By David Sheril
I guess I’ll to be the one with the cojones to publicly announce it: we are losing Tisha B’Av. I don’t mean the date on the calendar, nor am I referring to the factual history of this tragic day. Rather, I am talking about that fact which all of us know but so few of us truly care enough to acknowledge – we feel no connection to the events, or the emotions, that occurred on this day.
I disagree with the frum social analysts who claim that our lack of feeling toward Yiddishkeit is mainly a reflection of our being jaded by all the crime and corruption running rampant in the religious community; though the two are not completely unconnected. I think it’s just that sadness is a more intense emotion than the others; it is more difficult to authentically feel – but when you do – its effects are far tougher to overcome and move on from.
I have seen genuine tears and heard heartfelt cries emanate from even the most arrogant, religiously complacent “novae riche” baalei batim during the Neilah service – people can clearly still feel intense emotion, if so why are they not so forthcoming on Tisha B’Av?
The conundrum becomes more baffling when one takes into account the fact that Tisha B’Av is – lehavdil – the Seder Night of mourning. So many different customs, from the ones which have been in practice for 3 weeks or 9 days right up to changing our shoes and eating the “Seudah Ha’Mafsekes”, then making our way to shul where the dimmed lights, low seating and hauntingly beautiful tune of Megillas Eichah all try to provoke a reaction within our minds and hearts. Often it works – at least it usually works on me, and at least until Maariv is over. On a “good” year the feeling will last through the few kinos/end of davening until I go to sleep which, due to not being allowed to read any of my usual material coupled with having to sit on the ground, is about 15 minutes after I get home from shul. Let’s call that a “win” scenario – definitely good enough for my low standards.
Welcome to Tisha B’Av morning. My mouth is dry, my sinuses are beginning to ache and I’m half asleep from a lack of an awakening face wash. But far worse than that is the fact that I’m seeing 4+ hours of uncomfortable seating, incomprehensible Biblical Hebrew poetry, the wheezy breathing of the old man in the row behind me and excruciating boredom in my very near future. It is here that something needs to be done, because I know I’m just one of the multitude of congregants sitting in shul at 9:15a.m., thinking “Hashem, please send Mashiach just so that we don’t have to go through this again next year!”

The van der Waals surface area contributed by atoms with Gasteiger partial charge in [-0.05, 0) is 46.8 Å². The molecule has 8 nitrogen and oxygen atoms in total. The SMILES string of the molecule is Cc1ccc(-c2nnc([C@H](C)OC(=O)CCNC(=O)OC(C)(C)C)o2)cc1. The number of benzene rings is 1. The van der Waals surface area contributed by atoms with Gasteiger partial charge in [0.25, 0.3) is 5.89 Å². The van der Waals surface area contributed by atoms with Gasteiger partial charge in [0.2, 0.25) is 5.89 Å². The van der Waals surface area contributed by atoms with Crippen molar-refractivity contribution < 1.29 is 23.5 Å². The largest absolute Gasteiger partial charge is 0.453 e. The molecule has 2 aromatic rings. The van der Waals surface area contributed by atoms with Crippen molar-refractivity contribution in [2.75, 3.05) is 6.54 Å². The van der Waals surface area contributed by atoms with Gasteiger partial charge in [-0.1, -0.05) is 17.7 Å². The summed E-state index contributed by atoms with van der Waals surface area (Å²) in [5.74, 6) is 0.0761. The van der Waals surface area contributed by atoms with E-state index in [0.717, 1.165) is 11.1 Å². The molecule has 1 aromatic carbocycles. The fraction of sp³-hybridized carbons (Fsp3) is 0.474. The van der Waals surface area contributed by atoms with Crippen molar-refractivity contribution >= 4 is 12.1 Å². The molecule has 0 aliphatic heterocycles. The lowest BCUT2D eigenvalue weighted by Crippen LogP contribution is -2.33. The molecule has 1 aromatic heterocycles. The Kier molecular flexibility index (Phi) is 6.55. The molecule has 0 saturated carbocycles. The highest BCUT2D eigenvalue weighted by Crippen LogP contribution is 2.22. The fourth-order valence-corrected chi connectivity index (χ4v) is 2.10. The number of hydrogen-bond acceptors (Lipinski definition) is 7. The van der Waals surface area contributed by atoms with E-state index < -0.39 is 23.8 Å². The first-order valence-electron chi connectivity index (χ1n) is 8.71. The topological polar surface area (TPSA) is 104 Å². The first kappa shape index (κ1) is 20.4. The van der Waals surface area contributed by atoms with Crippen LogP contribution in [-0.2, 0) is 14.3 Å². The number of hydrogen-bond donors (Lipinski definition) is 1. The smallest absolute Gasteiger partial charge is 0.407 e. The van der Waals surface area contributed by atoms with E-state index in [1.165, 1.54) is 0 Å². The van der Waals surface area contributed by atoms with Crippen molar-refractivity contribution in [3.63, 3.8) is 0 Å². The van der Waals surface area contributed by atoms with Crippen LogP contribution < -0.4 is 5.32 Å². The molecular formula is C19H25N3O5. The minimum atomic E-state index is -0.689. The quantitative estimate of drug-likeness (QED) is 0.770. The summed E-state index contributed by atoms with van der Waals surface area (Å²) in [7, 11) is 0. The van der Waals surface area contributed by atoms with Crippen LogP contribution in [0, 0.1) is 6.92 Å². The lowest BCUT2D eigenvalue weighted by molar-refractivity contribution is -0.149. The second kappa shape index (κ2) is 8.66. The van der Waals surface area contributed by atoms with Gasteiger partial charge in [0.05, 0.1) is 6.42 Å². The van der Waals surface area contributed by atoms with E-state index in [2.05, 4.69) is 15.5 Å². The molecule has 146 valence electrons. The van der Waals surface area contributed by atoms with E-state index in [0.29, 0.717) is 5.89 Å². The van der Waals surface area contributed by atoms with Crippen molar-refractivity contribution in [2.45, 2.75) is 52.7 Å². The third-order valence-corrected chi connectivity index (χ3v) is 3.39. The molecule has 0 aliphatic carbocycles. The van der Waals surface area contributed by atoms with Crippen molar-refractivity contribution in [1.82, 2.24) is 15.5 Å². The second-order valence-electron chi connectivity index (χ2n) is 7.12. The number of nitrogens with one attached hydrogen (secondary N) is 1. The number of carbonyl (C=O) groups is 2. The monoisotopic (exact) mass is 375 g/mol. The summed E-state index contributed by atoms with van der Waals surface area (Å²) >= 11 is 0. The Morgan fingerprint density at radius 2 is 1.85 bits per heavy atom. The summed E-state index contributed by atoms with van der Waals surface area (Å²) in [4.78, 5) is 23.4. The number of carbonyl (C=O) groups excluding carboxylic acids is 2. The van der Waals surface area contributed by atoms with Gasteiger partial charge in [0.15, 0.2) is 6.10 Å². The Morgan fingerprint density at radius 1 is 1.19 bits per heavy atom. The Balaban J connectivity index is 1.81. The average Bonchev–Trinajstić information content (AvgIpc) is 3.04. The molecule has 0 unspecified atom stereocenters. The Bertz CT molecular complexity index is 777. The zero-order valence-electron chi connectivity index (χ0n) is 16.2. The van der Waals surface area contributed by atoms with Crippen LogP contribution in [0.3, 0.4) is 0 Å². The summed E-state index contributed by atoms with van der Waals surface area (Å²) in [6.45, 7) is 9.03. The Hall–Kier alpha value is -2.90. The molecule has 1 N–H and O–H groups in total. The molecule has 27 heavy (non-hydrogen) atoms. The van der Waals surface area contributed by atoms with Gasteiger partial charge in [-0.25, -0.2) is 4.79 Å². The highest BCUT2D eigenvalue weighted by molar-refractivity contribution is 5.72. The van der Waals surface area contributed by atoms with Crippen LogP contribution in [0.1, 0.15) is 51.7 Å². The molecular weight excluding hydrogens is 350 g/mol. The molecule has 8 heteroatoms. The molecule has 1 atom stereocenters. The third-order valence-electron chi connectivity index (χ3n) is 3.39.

I’m a practical man; I don’t expect to spend all day as I did my previous night. Without even getting into the impossibility of sustaining any emotion for that long a period, it would be physically impractical for those of us who work/telecommute/”I’m available on my Blackberry”/take care of the kids/etc. after Chatzos.
Now, I know what you’re going to say: “they have those video shiurim being screened at all different shuls around the neighborhood” or “Rabbi So-and-so gives a great 2 hour shiur from 10-12”. True – and I have a few major problems:
1. The video shiurim cost a pretty penny ($16 and up, I believe) and I’m a Jew (aka cheap).
2. The morning shiurim are few and far between; the good morning shiurim are even fewer and even further between.
3. The videos all, almost without exception, start in the afternoon (aka after Chatzos), when I’m actually allowed to revert back to life as normal.
Like it or not, a person’s attention (if they follow the “rules”) before Chatzos can only be focused on the one major subject matter, it’s time for Rabbanim and communities to realize that and act accordingly.
Rabbis – admit it, you’re as bored as we are sitting there in shul; the only difference is we’re sneaking out of here at the first opportunity while you’re stuck on the steps of the Aron Kodesh to ride out the tidal wave of fidgety boredom to its bitter end. Why don’t you spend some time preparing, and expound on a few of the Kinos for your congregants. Let’s be honest – you get paid to speak on “all major Jewish occasions and holidays”, and Tisha B’Av is pretty major. This is aside from the fact that if you make your speech even semi-interesting you’ll win the undying love and loyalty of 80% of your shul’s membership on the spot. If you’re a terrible speaker, ask 2 or 3 congregants to prepare something short and appropriate and have them speak – worst case scenario they bore everyone but themselves, that’s still a 200-300% increase in the amount of people actually interested in being there. It’s a win-win either way.
Congregants – if you do want to speak, or are asked to give a short speech (this 2nd option is a safer bet: it means they actually may pay attention!), don’t freak out that you haven’t learned anything about the destruction of the Beis Ha’Mikdash since 10th grade. There are great books and stories published on the Holocaust or Spanish Inquisition – both appropriate subject materials as they are sad and directly connected to Tisha B’Av.
Community organizers – if there are 25 shuls in your area having afternoon video shiurim, why not arrange to have 17 in the afternoon, and set up 7 or so in the morning for the “35 and under” male demographic who crave something interesting to connect them to the meaning of the day; and yes, we may even be willing to pay for it – within reason.
I don’t pretend to have all the answers, rather I am highlighting the problem we all have connecting to a time that is so integral and essential in the scope of Judaism and Jewish life – and maybe help flick on the light bulb of idea that levitates above the heads of some of our industrious leaders and community directors and yes; I hope that our “Shelo Li’Shma” reasons for wanting Mashiach combine with the “Li’Shma” and by next year this day will be a happy occasion.
Other posts by David Sheril